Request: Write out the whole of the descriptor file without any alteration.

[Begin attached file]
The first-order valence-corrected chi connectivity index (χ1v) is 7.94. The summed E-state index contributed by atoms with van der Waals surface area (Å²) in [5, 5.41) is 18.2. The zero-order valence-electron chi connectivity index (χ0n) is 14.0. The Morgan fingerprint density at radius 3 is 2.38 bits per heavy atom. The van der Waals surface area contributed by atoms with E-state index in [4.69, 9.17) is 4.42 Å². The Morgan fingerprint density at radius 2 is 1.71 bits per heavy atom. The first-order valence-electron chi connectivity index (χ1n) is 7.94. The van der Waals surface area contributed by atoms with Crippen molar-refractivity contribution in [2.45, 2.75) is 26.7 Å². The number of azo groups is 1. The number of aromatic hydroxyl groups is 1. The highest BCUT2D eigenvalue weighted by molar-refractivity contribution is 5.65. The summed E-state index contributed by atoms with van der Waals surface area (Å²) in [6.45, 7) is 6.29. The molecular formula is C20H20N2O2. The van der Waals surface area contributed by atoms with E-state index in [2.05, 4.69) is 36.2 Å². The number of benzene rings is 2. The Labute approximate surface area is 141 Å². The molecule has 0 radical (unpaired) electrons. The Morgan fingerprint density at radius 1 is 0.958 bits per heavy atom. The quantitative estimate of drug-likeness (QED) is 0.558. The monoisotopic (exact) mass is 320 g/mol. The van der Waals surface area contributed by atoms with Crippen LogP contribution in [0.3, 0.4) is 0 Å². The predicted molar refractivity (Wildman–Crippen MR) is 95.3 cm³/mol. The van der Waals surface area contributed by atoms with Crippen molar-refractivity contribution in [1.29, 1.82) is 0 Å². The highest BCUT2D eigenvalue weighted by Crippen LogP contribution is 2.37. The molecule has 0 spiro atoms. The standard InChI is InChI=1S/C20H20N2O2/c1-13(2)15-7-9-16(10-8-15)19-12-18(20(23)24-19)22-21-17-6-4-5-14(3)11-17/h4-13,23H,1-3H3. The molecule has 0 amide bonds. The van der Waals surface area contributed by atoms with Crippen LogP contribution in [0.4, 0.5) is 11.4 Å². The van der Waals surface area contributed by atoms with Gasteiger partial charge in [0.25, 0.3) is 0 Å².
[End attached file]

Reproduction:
The first-order valence-corrected chi connectivity index (χ1v) is 7.94. The summed E-state index contributed by atoms with van der Waals surface area (Å²) in [5, 5.41) is 18.2. The zero-order valence-electron chi connectivity index (χ0n) is 14.0. The Morgan fingerprint density at radius 3 is 2.38 bits per heavy atom. The van der Waals surface area contributed by atoms with E-state index in [4.69, 9.17) is 4.42 Å². The Morgan fingerprint density at radius 2 is 1.71 bits per heavy atom. The first-order valence-electron chi connectivity index (χ1n) is 7.94. The van der Waals surface area contributed by atoms with Crippen molar-refractivity contribution in [2.45, 2.75) is 26.7 Å². The number of azo groups is 1. The number of aromatic hydroxyl groups is 1. The highest BCUT2D eigenvalue weighted by molar-refractivity contribution is 5.65. The summed E-state index contributed by atoms with van der Waals surface area (Å²) in [6.45, 7) is 6.29. The molecular formula is C20H20N2O2. The van der Waals surface area contributed by atoms with E-state index in [2.05, 4.69) is 36.2 Å². The number of benzene rings is 2. The Labute approximate surface area is 141 Å². The molecule has 0 radical (unpaired) electrons. The Morgan fingerprint density at radius 1 is 0.958 bits per heavy atom. The quantitative estimate of drug-likeness (QED) is 0.558. The monoisotopic (exact) mass is 320 g/mol. The van der Waals surface area contributed by atoms with Crippen LogP contribution in [0.3, 0.4) is 0 Å². The predicted molar refractivity (Wildman–Crippen MR) is 95.3 cm³/mol. The van der Waals surface area contributed by atoms with Crippen molar-refractivity contribution in [1.29, 1.82) is 0 Å². The highest BCUT2D eigenvalue weighted by Crippen LogP contribution is 2.37. The molecule has 0 spiro atoms. The standard InChI is InChI=1S/C20H20N2O2/c1-13(2)15-7-9-16(10-8-15)19-12-18(20(23)24-19)22-21-17-6-4-5-14(3)11-17/h4-13,23H,1-3H3. The molecule has 0 amide bonds. The van der Waals surface area contributed by atoms with Crippen LogP contribution in [0.4, 0.5) is 11.4 Å². The van der Waals surface area contributed by atoms with Gasteiger partial charge in [0.25, 0.3) is 0 Å².